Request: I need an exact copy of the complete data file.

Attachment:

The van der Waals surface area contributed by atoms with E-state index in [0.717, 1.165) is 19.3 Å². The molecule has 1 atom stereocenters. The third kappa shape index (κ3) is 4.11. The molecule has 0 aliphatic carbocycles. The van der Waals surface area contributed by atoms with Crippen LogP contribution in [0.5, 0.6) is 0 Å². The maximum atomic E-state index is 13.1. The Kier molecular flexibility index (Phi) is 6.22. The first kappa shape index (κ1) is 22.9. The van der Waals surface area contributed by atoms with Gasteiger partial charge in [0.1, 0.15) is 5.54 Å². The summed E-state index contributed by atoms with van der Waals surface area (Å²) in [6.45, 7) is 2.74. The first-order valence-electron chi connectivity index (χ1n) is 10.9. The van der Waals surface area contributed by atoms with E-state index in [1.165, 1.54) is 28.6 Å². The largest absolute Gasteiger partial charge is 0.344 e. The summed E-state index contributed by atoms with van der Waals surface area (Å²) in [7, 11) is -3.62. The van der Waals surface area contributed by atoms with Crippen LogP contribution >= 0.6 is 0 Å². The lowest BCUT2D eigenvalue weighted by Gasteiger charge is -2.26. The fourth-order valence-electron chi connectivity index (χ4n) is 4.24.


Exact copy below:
The van der Waals surface area contributed by atoms with E-state index in [0.717, 1.165) is 19.3 Å². The molecule has 1 atom stereocenters. The third kappa shape index (κ3) is 4.11. The molecule has 0 aliphatic carbocycles. The van der Waals surface area contributed by atoms with Crippen LogP contribution in [0.5, 0.6) is 0 Å². The maximum atomic E-state index is 13.1. The Kier molecular flexibility index (Phi) is 6.22. The first kappa shape index (κ1) is 22.9. The van der Waals surface area contributed by atoms with Gasteiger partial charge in [0.1, 0.15) is 5.54 Å². The summed E-state index contributed by atoms with van der Waals surface area (Å²) in [6.45, 7) is 2.74. The first-order valence-electron chi connectivity index (χ1n) is 10.9. The van der Waals surface area contributed by atoms with E-state index in [1.165, 1.54) is 28.6 Å². The largest absolute Gasteiger partial charge is 0.344 e. The summed E-state index contributed by atoms with van der Waals surface area (Å²) in [7, 11) is -3.62. The van der Waals surface area contributed by atoms with Crippen LogP contribution >= 0.6 is 0 Å². The lowest BCUT2D eigenvalue weighted by Gasteiger charge is -2.26. The fourth-order valence-electron chi connectivity index (χ4n) is 4.24.